It is the most relatable explanation of depression I have read.
(TW: Suicidal ideation and depression) How do I even talk about this? I have no idea, but here goes, because maybe it’ll help. Deciding not to reach out? It starts small, and it gets big faster than you realize.
This is what it has looked like for me: There’s the idea, and it’s a noise that won’t go away. And you know you’re supposed to tell someone about the noise, but if you tell them, they’ll get scared, and it’s just a noise, so whatever. Ignore it.
But also the noise is all you can hear or think about some days, and talking to people and doing normal things feels like trying to shout over it. So you stop talking to people so much. You go quiet. You just try to get through the day.
And then suddenly it’s months later and people are asking where you’ve been and why they haven’t heard from you and you don’t know how to say “well see there’s been this NOISE” because then they’ll be all worried, or worse, they’ll be mad at you.
After all, you tell yourself, your noise probably isn’t as bad as other people’s noise, and why can’t you just deal with the noise? It’s just a fucking NOISE, and you think: oh man, everyone is probably so mad at me that I went quiet while the noise was so loud.
(Reality: Your noise is enough noise to count as loud. And people probably aren’t mad at you for going quiet; they love you and they miss you, but they will understand more than you think.)
So anyway you’ve got this NOISE and you’ve got all these people who you feel guilty for neglecting and you’ve got so much work to do and it feels like too much and the noise keeps getting louder, until your entire life is a project that revolves around ignoring the noise.
By this point, you don’t even know how you’d begin to tell anyone. You don’t want them to be scared, and you also don’t want them to know how LOUD the NOISE is. And you still have that little whisper under the noise that says it’s not loud enough to count.
And then, one day, you’re talking to someone, trying to look like a person who has never heard the noise. And they say “hey, this be way out of line, but. If you ever hear a Noise, I want you to know that I love you and you’re not alone.”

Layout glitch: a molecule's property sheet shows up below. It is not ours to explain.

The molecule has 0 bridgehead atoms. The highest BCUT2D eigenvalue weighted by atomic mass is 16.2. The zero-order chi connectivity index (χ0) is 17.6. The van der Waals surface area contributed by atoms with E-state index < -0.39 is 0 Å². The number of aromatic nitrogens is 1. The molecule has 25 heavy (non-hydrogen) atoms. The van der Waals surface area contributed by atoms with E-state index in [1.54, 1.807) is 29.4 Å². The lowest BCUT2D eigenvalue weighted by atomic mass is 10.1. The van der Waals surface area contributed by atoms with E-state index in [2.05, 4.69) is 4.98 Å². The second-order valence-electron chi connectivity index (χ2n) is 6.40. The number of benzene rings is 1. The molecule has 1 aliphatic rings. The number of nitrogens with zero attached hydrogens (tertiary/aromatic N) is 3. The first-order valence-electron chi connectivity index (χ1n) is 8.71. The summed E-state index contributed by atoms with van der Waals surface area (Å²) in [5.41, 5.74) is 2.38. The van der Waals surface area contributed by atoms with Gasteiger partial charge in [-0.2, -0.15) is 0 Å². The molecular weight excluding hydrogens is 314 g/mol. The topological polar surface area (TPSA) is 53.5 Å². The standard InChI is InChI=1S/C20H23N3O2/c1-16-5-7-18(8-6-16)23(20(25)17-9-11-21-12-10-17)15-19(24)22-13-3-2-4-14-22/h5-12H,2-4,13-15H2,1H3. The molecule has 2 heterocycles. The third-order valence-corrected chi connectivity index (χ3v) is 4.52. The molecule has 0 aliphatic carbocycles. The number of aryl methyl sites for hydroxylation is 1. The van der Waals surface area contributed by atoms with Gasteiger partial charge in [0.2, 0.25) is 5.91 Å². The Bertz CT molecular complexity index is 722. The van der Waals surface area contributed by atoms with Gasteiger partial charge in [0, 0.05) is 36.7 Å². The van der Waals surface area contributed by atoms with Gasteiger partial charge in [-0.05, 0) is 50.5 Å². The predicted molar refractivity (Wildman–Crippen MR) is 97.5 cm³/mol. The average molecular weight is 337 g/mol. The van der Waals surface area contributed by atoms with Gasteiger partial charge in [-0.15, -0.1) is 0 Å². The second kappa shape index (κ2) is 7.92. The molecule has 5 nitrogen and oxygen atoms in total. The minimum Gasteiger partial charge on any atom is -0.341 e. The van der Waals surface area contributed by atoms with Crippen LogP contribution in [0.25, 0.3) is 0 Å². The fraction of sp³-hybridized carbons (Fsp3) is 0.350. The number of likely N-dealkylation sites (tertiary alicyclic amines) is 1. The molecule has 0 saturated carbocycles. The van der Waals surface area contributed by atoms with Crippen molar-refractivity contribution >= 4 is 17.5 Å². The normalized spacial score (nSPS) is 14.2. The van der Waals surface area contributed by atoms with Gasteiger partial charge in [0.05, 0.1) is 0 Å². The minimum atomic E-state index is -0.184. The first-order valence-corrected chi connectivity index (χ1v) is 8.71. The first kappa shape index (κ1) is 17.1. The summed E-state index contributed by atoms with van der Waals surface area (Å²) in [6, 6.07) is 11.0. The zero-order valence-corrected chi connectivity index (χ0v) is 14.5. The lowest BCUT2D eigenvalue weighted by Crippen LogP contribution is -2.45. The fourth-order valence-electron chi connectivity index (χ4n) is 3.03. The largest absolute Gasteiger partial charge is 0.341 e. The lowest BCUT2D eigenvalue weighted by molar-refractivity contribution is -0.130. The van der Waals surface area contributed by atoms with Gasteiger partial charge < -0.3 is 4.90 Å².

You confess that you hear the Noise. You hear it all the time. You heard it just the other day. And they tell you that they hear the Noise, too.
You feel all the things that you’re scared other people will feel. You feel worried, and you want to help, and you feel bad that you didn’t know. All of that comes from this place where you love that other person and you want them to be okay and you want them to STAY.
The thing is, the way you feel about other people who hear the Noise? It’s a good way to feel. It’s love and understanding and care. You deserve to have people feel that way about you.
The Noise has a lot of lies in it, and one of them is that if you’re hearing the Noise then you don’t deserve to be seen and loved and encouraged to Stay. But you do deserve those things. Even if the Noise won’t let you believe that, it’s still true.
Getting checked in on can be stressful and scary for a lot of reasons, but if the reason it’s stressful is because OH GOD NO PEOPLE ARE CARING ABOUT YOU? You deserve to be cared about. It’s okay to let yourself have that.
For the past eight months or so, I’ve had a dedicated group of friends who check in on me if they haven’t heard from me in a while, or if my tone starts getting distant, or if their spider-sense tingles. I’m not exaggerating when I say I’m here because of them.
And there are people who are pissed at me because I haven’t been paying them enough attention, or because they don’t think the Noise is important. But those people don’t really matter in the scope of my life. The people who cut through the noise? They matter.
You matter. If the Noise tells you that you don’t? That’s incorrect. You matter. You deserve to have people care about you. That’s the truest thing in the world. Stay. Stay. Stay.by Sarah Gailey